gress this inchoate project of the inhabitants of the valleys of the Columbia river to assert their right to self-government and independence, will be sufficiently matured to be made a matter of serious deliberation, it is impossible now to conjecture. Meantime, the appearances are, that the party which professes the greatest respect for the doctrine of the right of self-government, will be found discouraging, if not resisting, the exercise of that right, in its full extent, by the ultra-montane Americans, and that it will be desired rather to hold them as colonists, whose fate must ultimately be united with ours under one and the same government, than to assist or encourage them in asserting their own separate nationality and entire independence.
In every aspect, therefore, which this subject may assume, it will appeal strongly to the feelings, the principles, the sound judgment, the wise forecast, and the unshrinking tirmness of the Whig party.
In throwing out the reflections we here present, we design them as suggestions merely—not counsels—for the occurrences of the next hour may overthrow, in an instant, all present combinations in calculation.
One point only may, we think, be stated as incontrovertible, and upon that point we trust the Whigs will be found united to a man—and that is, that war for Oregon, unless an attempt be made to wrest it forcibly from our possession, is an absurdity at once and a crime.
There still remains one great question for examination which has not fallen within the domain of ordinary politics or of merely local or domestic interests, and presents many new and complicated features. It is that of the independence of the American Continent from the control, political or physical, of European nations.
It is now almost a quarter of a century since this idea was first formally enunciated on this side of the Atlantic, and then it seemed to speak the general sentiment of the country. Circumstances connected with the emancipation of the Spanish American colonies from the dominion of the mother country, and with the long, and for a time uncertain, struggle which some of them were called upon to maintain, led to an apprehension in this country that, under the plea of putting a stop to the waste of human life, and to the bloody and remorseless warfare which characterizes in a special manner civil contests among the Spanish race, some of the leading European governments might offer their aid to Spain for the purpose of pacifying or reducing her revolted colonies. Such an interposition in the affairs of this hemisphere, could not be regarded with indifference by the government of the United States—the great power of this Continent, with all its sympathies naturally enlisted in behalf of a neighboring people struggling for their freedom—this government had nevertheless studiously maintained its neutrality between Spain and her revolted colonies. Having thus evinced its own self-denial and its scrupulous respect for the principle, that to each people it belongs to decide upon and adopt the form of government best suited to it, and that no foreign nation can rightfully control by arms such free choice and decision, the American government was manifestly in a position to say authoritatively to Europe, that the principle of non-intervention, so faithfully, and under such trying circumstances, observed by it, must not be departed from nor violated by other governments, especially by those removed by position out of the American system. Utterance was accordingly given to this sentiment by the then President, Mr. Monroe, in his seventh annual message to Congress, in this passage:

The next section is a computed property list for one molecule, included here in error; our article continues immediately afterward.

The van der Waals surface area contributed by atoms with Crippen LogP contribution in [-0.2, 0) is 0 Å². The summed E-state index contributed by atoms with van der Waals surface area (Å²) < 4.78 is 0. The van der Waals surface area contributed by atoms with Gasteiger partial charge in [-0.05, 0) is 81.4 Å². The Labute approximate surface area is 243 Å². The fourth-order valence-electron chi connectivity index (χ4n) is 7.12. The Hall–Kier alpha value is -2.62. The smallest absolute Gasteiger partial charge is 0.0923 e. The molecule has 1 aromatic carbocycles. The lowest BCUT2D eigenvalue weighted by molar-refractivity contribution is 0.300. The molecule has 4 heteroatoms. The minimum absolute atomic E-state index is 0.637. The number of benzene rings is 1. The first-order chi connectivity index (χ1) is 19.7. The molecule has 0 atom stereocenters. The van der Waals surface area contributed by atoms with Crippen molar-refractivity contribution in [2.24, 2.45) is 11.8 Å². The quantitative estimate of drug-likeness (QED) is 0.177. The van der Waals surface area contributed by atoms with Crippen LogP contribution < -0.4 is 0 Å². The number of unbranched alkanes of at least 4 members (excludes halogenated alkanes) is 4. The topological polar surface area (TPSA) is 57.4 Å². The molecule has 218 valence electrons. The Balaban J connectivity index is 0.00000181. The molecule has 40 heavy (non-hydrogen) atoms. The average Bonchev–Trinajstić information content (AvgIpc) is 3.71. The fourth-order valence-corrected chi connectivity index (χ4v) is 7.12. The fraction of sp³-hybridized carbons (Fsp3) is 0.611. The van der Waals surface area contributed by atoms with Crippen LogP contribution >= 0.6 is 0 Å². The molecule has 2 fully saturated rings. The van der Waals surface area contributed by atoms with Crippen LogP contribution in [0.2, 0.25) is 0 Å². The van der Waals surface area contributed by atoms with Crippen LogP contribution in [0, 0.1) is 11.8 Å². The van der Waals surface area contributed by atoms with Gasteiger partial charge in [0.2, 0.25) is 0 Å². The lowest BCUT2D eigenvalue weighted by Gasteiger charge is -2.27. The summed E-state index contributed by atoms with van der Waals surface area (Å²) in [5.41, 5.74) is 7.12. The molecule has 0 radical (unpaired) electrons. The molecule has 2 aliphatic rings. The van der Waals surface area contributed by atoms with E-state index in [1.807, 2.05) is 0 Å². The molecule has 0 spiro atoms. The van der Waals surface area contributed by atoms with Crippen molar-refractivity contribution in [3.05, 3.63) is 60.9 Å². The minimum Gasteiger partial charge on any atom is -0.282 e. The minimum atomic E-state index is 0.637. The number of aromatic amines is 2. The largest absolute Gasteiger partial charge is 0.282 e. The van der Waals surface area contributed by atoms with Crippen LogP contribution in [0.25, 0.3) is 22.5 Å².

"Of events in that quarter of the globe with which we have had so much intercourse, and from which we derive our origin, we have always been anxious and interested spectators. The citizens of the United States cherish sentiments in favor of the liberty and happiness of their fellow men on that side of the Atlantic. In the wars of the European powers, in matters relating to themselves, we have never taken any part, nor does it comport with our policy so to do. It is only when our rights are invaded or seriously menaced, that we resist injuries or make preparations fur our defence. With the movements in this hemisphere, we are of necessity more immediately connected, and by causes which must be obvious to all enlightened and impartial observers. The political system of the allied powers is essentially different in this respect from that of America. This difference proceeds from that which exists in their respective governments. And to the defence of our own, which has been achieved by the loss of so much blood and treasure, and matured by the wisdom of their most enlightened citizens, and under which we have enjoyed unexampled felicity, this whole nation is devoted.
"We owe it therefore to candor, and to the amicable relations existing between the